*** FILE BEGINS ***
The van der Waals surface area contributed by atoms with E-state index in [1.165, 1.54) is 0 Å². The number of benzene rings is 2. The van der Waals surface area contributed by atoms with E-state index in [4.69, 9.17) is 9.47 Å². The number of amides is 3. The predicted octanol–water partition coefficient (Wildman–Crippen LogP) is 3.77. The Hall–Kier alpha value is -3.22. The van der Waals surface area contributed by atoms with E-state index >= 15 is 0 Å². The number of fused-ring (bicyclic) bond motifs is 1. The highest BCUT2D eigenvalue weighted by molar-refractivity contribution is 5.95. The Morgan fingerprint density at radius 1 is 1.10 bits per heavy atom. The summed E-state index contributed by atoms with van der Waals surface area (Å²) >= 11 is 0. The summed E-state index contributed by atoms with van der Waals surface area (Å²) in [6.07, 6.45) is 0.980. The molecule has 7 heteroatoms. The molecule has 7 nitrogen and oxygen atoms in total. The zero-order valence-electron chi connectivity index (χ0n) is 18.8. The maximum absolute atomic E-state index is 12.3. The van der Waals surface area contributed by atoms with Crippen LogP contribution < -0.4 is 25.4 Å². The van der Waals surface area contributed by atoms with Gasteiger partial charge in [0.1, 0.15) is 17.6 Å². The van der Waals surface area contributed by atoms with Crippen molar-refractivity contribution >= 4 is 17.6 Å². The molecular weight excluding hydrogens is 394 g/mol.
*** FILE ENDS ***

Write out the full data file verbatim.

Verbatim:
The van der Waals surface area contributed by atoms with E-state index in [1.165, 1.54) is 0 Å². The number of benzene rings is 2. The van der Waals surface area contributed by atoms with E-state index in [4.69, 9.17) is 9.47 Å². The number of amides is 3. The predicted octanol–water partition coefficient (Wildman–Crippen LogP) is 3.77. The Hall–Kier alpha value is -3.22. The van der Waals surface area contributed by atoms with E-state index >= 15 is 0 Å². The number of fused-ring (bicyclic) bond motifs is 1. The highest BCUT2D eigenvalue weighted by molar-refractivity contribution is 5.95. The Morgan fingerprint density at radius 1 is 1.10 bits per heavy atom. The summed E-state index contributed by atoms with van der Waals surface area (Å²) >= 11 is 0. The summed E-state index contributed by atoms with van der Waals surface area (Å²) in [6.07, 6.45) is 0.980. The molecule has 7 heteroatoms. The molecule has 7 nitrogen and oxygen atoms in total. The zero-order valence-electron chi connectivity index (χ0n) is 18.8. The maximum absolute atomic E-state index is 12.3. The van der Waals surface area contributed by atoms with Crippen LogP contribution < -0.4 is 25.4 Å². The van der Waals surface area contributed by atoms with Gasteiger partial charge in [0.1, 0.15) is 17.6 Å². The van der Waals surface area contributed by atoms with Crippen molar-refractivity contribution >= 4 is 17.6 Å². The molecular weight excluding hydrogens is 394 g/mol.